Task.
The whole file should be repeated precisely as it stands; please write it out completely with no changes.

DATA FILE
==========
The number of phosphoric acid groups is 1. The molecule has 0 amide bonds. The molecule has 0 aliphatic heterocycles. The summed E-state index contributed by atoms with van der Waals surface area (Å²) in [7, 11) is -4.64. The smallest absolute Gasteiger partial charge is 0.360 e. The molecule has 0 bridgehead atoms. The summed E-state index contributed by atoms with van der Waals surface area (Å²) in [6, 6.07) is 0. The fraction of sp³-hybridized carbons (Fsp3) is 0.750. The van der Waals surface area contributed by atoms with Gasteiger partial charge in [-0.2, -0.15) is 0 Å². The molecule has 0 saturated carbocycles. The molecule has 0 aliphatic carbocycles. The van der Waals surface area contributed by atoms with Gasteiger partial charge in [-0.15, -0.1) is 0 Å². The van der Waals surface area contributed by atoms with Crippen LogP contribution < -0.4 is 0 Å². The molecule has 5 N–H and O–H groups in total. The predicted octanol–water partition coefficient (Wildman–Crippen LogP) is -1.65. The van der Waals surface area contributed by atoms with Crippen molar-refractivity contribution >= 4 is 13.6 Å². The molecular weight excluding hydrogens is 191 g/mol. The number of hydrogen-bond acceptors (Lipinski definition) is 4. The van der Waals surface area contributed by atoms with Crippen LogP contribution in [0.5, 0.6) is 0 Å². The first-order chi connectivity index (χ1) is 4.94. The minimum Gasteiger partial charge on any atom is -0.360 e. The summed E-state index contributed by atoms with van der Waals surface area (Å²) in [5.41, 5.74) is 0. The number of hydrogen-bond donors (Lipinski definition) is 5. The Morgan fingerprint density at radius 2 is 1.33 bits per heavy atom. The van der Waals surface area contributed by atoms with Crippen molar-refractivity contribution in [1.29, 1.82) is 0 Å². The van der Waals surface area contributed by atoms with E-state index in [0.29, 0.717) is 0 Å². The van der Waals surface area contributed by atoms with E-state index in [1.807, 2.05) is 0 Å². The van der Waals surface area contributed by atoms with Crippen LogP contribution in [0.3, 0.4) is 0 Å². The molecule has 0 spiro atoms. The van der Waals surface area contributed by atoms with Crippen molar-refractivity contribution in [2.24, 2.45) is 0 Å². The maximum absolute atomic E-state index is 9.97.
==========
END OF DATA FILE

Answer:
The number of phosphoric acid groups is 1. The molecule has 0 amide bonds. The molecule has 0 aliphatic heterocycles. The summed E-state index contributed by atoms with van der Waals surface area (Å²) in [7, 11) is -4.64. The smallest absolute Gasteiger partial charge is 0.360 e. The molecule has 0 bridgehead atoms. The summed E-state index contributed by atoms with van der Waals surface area (Å²) in [6, 6.07) is 0. The fraction of sp³-hybridized carbons (Fsp3) is 0.750. The van der Waals surface area contributed by atoms with Gasteiger partial charge in [-0.2, -0.15) is 0 Å². The molecule has 0 saturated carbocycles. The molecule has 0 aliphatic carbocycles. The van der Waals surface area contributed by atoms with Gasteiger partial charge in [-0.15, -0.1) is 0 Å². The van der Waals surface area contributed by atoms with Crippen LogP contribution < -0.4 is 0 Å². The molecule has 5 N–H and O–H groups in total. The predicted octanol–water partition coefficient (Wildman–Crippen LogP) is -1.65. The van der Waals surface area contributed by atoms with Crippen molar-refractivity contribution >= 4 is 13.6 Å². The molecular weight excluding hydrogens is 191 g/mol. The number of hydrogen-bond acceptors (Lipinski definition) is 4. The van der Waals surface area contributed by atoms with Crippen LogP contribution in [0.5, 0.6) is 0 Å². The first-order chi connectivity index (χ1) is 4.94. The minimum Gasteiger partial charge on any atom is -0.360 e. The summed E-state index contributed by atoms with van der Waals surface area (Å²) in [5.41, 5.74) is 0. The number of hydrogen-bond donors (Lipinski definition) is 5. The Morgan fingerprint density at radius 2 is 1.33 bits per heavy atom. The van der Waals surface area contributed by atoms with Crippen molar-refractivity contribution in [1.29, 1.82) is 0 Å². The van der Waals surface area contributed by atoms with E-state index in [0.29, 0.717) is 0 Å². The van der Waals surface area contributed by atoms with E-state index in [1.807, 2.05) is 0 Å². The van der Waals surface area contributed by atoms with Crippen LogP contribution in [0.3, 0.4) is 0 Å². The molecule has 0 spiro atoms. The van der Waals surface area contributed by atoms with Crippen molar-refractivity contribution in [2.24, 2.45) is 0 Å². The maximum absolute atomic E-state index is 9.97.